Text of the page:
They called him "Father Frank" when he was young; he was first in his class at Catechism. The metaphor's not lost on him. He steps back into it. It's warmer than rain, and heavier than snow. And when Lip is done, and closes the window again, Frank walks away, shameless and stinking, into the steaming night. But they are both smiling.
If we're both victims, then neither of us are victims. If we're both sluts, then there's no such thing. In a world of dirty girls and boys, there is absolutely no room for shame. They will tell you this isn't true -- you will spend your whole life being told this is a lie -- because their empire rests on its denial, on your self-loathing and fear. Because the grownups around here have everything figured out. But it's the only truth that matters:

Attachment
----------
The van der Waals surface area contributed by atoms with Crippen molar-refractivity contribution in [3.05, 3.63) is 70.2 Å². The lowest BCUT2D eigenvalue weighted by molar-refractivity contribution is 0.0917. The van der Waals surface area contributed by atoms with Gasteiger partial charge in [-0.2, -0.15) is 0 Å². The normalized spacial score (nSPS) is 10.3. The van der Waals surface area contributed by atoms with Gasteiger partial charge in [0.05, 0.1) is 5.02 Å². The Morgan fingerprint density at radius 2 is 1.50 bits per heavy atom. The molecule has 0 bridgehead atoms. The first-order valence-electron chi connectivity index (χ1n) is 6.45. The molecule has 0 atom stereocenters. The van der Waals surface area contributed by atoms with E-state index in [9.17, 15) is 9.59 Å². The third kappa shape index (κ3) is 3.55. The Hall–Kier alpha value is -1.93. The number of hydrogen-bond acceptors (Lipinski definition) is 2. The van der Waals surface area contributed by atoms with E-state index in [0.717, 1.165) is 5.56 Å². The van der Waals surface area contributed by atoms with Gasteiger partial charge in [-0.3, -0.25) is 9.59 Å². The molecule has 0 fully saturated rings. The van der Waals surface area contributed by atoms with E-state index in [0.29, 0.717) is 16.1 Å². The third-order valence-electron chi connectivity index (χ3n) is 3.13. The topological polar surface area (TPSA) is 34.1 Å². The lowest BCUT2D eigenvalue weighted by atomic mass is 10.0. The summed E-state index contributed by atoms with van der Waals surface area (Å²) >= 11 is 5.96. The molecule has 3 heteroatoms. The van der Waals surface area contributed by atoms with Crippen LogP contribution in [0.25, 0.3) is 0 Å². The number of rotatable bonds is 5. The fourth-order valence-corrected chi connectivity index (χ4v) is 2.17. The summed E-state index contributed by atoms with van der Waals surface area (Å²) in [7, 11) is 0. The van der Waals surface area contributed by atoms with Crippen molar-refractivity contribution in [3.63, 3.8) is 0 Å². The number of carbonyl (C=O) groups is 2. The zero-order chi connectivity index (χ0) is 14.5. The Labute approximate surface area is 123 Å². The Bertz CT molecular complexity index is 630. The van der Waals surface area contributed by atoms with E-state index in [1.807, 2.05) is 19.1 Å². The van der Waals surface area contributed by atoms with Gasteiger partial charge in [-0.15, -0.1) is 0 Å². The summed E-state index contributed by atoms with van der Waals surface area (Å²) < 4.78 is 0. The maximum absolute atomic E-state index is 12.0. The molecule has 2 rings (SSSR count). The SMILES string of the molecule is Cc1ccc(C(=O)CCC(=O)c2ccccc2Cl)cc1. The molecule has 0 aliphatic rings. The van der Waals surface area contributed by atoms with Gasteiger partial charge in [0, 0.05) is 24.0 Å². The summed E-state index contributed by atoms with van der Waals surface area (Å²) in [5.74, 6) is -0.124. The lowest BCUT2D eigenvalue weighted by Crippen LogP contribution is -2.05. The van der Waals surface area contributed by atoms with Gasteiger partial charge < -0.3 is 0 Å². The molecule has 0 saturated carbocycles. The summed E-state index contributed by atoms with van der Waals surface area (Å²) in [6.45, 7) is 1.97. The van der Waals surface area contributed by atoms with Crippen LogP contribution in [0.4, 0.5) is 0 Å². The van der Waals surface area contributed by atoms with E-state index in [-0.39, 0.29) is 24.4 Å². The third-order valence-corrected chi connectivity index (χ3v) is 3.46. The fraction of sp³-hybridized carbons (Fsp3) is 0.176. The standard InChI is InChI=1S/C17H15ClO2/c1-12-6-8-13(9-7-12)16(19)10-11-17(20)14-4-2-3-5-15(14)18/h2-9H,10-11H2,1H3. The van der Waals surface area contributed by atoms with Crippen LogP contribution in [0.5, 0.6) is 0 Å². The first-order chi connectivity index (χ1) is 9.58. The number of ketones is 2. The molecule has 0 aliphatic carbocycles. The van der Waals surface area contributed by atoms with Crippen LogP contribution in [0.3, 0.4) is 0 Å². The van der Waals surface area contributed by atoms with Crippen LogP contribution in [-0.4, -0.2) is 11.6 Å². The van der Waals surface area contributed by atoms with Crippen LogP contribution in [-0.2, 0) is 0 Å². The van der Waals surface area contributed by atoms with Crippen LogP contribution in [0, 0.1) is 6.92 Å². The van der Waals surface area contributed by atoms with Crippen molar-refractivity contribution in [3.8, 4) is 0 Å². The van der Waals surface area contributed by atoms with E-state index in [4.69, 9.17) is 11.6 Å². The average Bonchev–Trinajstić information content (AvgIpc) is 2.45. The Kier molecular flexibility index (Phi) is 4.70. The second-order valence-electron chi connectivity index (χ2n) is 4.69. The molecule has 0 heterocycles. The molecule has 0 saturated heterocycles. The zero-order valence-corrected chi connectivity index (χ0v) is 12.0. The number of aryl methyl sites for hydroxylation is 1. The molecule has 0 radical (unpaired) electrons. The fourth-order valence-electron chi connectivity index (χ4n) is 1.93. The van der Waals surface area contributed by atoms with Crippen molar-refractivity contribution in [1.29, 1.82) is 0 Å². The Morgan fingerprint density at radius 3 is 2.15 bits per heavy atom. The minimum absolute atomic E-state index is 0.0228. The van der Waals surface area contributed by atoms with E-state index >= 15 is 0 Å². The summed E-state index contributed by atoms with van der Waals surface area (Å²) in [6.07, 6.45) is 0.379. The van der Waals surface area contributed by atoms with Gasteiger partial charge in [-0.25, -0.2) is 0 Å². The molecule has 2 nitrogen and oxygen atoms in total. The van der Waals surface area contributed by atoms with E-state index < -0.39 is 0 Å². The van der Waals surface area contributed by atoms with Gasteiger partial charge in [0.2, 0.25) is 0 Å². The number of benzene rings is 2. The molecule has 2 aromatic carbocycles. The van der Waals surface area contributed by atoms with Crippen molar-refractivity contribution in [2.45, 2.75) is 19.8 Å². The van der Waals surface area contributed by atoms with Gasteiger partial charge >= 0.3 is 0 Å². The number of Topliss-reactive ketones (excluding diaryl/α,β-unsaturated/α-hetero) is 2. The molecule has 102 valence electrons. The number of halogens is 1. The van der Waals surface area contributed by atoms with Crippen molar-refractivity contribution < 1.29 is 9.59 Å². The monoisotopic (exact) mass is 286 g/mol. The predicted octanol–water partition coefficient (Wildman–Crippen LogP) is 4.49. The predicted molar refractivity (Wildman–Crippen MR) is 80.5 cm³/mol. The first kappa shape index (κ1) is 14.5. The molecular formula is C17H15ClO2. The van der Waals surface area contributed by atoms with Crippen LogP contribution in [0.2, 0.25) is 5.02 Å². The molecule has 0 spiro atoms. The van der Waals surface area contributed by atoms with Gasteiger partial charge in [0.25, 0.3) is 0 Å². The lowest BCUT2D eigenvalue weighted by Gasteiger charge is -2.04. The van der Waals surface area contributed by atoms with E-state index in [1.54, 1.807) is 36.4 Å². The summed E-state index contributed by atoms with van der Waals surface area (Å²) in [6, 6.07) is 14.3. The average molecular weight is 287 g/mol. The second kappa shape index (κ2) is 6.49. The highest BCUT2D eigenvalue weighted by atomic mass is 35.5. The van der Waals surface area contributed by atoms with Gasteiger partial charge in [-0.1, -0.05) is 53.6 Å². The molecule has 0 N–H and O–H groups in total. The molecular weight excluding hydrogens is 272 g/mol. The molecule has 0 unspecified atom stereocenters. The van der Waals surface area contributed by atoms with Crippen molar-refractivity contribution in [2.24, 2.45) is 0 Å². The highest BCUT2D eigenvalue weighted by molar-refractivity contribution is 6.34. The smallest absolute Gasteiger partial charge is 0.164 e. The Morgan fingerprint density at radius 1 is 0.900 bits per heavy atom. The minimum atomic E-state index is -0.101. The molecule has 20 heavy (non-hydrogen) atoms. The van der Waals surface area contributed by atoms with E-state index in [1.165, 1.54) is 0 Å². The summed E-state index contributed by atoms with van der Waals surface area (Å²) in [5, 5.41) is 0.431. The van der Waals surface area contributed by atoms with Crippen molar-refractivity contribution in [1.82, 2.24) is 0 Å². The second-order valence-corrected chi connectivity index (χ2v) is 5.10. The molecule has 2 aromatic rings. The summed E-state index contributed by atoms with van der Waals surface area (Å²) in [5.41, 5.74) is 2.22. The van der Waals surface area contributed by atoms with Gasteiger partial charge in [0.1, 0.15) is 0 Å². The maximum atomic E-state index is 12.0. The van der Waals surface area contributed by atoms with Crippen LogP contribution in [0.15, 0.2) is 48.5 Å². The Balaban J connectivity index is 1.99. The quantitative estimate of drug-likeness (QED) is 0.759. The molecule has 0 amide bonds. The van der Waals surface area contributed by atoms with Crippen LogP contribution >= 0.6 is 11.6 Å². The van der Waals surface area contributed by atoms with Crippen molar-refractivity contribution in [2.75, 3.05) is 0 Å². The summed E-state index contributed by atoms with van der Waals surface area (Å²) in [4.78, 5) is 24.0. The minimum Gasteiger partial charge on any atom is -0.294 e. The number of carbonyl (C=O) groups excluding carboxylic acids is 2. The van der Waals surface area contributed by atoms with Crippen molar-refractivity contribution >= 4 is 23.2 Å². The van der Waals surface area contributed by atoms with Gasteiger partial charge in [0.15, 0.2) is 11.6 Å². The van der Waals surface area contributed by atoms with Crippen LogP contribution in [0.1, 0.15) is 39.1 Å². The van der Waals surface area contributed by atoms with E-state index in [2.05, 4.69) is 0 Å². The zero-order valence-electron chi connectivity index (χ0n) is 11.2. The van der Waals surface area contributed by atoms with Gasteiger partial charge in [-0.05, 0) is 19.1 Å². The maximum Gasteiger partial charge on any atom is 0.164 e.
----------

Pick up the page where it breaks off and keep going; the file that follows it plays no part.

The absence of shame is grace. Your natural state is shamelessness. If we're both dirty to the same degree, then we are both clean.
Steve finds a girl, whirls her around in his arms, but it's not Fiona. She's still standing on the platform when the train rumbles by. Finally, Steve heads onto the Concourse, and Fiona heads to Jasmine's office. She walks the whole way. It's warm inside.
Sometimes we are baptized, and sometimes we drown. Those are the choices.